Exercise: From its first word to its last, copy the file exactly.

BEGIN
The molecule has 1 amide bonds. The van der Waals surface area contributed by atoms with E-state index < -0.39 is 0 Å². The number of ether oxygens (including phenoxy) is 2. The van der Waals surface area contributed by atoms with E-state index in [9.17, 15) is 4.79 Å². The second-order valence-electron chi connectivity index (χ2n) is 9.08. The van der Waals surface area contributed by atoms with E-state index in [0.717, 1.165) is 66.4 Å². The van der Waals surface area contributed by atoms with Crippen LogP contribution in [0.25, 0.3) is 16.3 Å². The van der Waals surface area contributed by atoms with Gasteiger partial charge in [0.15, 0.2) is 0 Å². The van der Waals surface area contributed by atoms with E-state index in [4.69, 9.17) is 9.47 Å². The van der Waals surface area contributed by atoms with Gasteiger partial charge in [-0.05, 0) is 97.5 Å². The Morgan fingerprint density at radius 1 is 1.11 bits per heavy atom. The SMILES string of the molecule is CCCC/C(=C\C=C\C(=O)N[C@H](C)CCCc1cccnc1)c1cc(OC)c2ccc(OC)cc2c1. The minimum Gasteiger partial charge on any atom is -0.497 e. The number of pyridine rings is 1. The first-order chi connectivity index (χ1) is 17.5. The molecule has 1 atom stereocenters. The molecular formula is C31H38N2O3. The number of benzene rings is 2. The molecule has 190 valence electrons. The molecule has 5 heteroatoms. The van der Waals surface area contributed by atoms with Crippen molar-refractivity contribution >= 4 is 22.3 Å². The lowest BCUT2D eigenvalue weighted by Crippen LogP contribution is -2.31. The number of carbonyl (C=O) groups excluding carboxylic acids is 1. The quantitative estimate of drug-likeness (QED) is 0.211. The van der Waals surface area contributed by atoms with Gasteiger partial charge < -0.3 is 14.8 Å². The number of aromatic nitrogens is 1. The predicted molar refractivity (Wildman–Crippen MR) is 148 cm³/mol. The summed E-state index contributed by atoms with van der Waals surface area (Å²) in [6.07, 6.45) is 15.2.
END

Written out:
The molecule has 1 amide bonds. The van der Waals surface area contributed by atoms with E-state index < -0.39 is 0 Å². The number of ether oxygens (including phenoxy) is 2. The van der Waals surface area contributed by atoms with E-state index in [9.17, 15) is 4.79 Å². The second-order valence-electron chi connectivity index (χ2n) is 9.08. The van der Waals surface area contributed by atoms with E-state index in [0.717, 1.165) is 66.4 Å². The van der Waals surface area contributed by atoms with Crippen LogP contribution in [0.25, 0.3) is 16.3 Å². The van der Waals surface area contributed by atoms with Gasteiger partial charge in [0.15, 0.2) is 0 Å². The van der Waals surface area contributed by atoms with E-state index in [4.69, 9.17) is 9.47 Å². The van der Waals surface area contributed by atoms with Gasteiger partial charge in [-0.05, 0) is 97.5 Å². The Morgan fingerprint density at radius 1 is 1.11 bits per heavy atom. The SMILES string of the molecule is CCCC/C(=C\C=C\C(=O)N[C@H](C)CCCc1cccnc1)c1cc(OC)c2ccc(OC)cc2c1. The minimum Gasteiger partial charge on any atom is -0.497 e. The number of pyridine rings is 1. The first-order chi connectivity index (χ1) is 17.5. The molecule has 1 atom stereocenters. The molecular formula is C31H38N2O3. The number of benzene rings is 2. The molecule has 190 valence electrons. The molecule has 5 heteroatoms. The van der Waals surface area contributed by atoms with Crippen molar-refractivity contribution >= 4 is 22.3 Å². The lowest BCUT2D eigenvalue weighted by Crippen LogP contribution is -2.31. The number of carbonyl (C=O) groups excluding carboxylic acids is 1. The quantitative estimate of drug-likeness (QED) is 0.211. The van der Waals surface area contributed by atoms with Gasteiger partial charge < -0.3 is 14.8 Å². The number of aromatic nitrogens is 1. The predicted molar refractivity (Wildman–Crippen MR) is 148 cm³/mol. The summed E-state index contributed by atoms with van der Waals surface area (Å²) in [6.07, 6.45) is 15.2.